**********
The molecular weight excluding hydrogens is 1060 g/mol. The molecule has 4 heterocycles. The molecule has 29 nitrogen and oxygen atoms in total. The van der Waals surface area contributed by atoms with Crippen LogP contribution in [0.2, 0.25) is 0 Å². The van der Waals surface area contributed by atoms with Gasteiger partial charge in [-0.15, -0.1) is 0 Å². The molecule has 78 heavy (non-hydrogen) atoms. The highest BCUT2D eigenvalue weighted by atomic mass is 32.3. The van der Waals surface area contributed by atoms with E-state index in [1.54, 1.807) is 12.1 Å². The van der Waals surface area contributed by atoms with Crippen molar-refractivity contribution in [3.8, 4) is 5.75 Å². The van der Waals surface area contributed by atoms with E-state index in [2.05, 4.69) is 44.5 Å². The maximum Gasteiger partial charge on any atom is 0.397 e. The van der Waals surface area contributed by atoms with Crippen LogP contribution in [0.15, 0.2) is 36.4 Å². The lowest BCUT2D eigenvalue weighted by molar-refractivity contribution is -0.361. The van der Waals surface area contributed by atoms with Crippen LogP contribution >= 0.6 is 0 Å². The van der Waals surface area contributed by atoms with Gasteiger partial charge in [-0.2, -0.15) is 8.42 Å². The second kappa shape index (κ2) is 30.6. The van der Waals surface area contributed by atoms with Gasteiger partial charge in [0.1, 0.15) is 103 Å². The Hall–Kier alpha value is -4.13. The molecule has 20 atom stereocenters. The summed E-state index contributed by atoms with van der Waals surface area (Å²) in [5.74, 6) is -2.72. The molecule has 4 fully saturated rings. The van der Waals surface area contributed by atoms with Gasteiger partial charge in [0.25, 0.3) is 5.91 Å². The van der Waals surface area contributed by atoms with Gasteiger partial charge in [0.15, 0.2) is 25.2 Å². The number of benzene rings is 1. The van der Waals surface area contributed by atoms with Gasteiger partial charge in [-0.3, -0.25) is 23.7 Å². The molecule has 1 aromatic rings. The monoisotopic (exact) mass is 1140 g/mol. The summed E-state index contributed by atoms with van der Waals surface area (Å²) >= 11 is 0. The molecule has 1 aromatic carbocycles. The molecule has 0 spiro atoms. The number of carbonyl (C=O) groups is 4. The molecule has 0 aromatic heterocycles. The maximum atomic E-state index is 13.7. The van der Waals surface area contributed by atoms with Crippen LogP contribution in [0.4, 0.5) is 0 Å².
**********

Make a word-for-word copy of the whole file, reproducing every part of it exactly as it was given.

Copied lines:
The molecular weight excluding hydrogens is 1060 g/mol. The molecule has 4 heterocycles. The molecule has 29 nitrogen and oxygen atoms in total. The van der Waals surface area contributed by atoms with Crippen LogP contribution in [0.2, 0.25) is 0 Å². The van der Waals surface area contributed by atoms with Gasteiger partial charge in [-0.15, -0.1) is 0 Å². The molecule has 78 heavy (non-hydrogen) atoms. The highest BCUT2D eigenvalue weighted by atomic mass is 32.3. The van der Waals surface area contributed by atoms with E-state index in [1.54, 1.807) is 12.1 Å². The van der Waals surface area contributed by atoms with Crippen molar-refractivity contribution in [3.8, 4) is 5.75 Å². The van der Waals surface area contributed by atoms with E-state index in [2.05, 4.69) is 44.5 Å². The maximum Gasteiger partial charge on any atom is 0.397 e. The van der Waals surface area contributed by atoms with Crippen LogP contribution in [0.15, 0.2) is 36.4 Å². The lowest BCUT2D eigenvalue weighted by molar-refractivity contribution is -0.361. The van der Waals surface area contributed by atoms with Crippen LogP contribution >= 0.6 is 0 Å². The van der Waals surface area contributed by atoms with Gasteiger partial charge in [-0.2, -0.15) is 8.42 Å². The second kappa shape index (κ2) is 30.6. The van der Waals surface area contributed by atoms with Gasteiger partial charge in [0.1, 0.15) is 103 Å². The Hall–Kier alpha value is -4.13. The molecule has 20 atom stereocenters. The summed E-state index contributed by atoms with van der Waals surface area (Å²) in [5.74, 6) is -2.72. The molecule has 4 fully saturated rings. The van der Waals surface area contributed by atoms with Gasteiger partial charge in [0.25, 0.3) is 5.91 Å². The van der Waals surface area contributed by atoms with Gasteiger partial charge in [0.15, 0.2) is 25.2 Å². The number of benzene rings is 1. The van der Waals surface area contributed by atoms with Gasteiger partial charge in [-0.3, -0.25) is 23.7 Å². The molecule has 1 aromatic rings. The monoisotopic (exact) mass is 1140 g/mol. The summed E-state index contributed by atoms with van der Waals surface area (Å²) >= 11 is 0. The molecule has 1 aromatic carbocycles. The molecule has 0 spiro atoms. The number of carbonyl (C=O) groups is 4. The molecule has 0 aromatic heterocycles. The maximum atomic E-state index is 13.7. The van der Waals surface area contributed by atoms with Crippen LogP contribution in [0.4, 0.5) is 0 Å².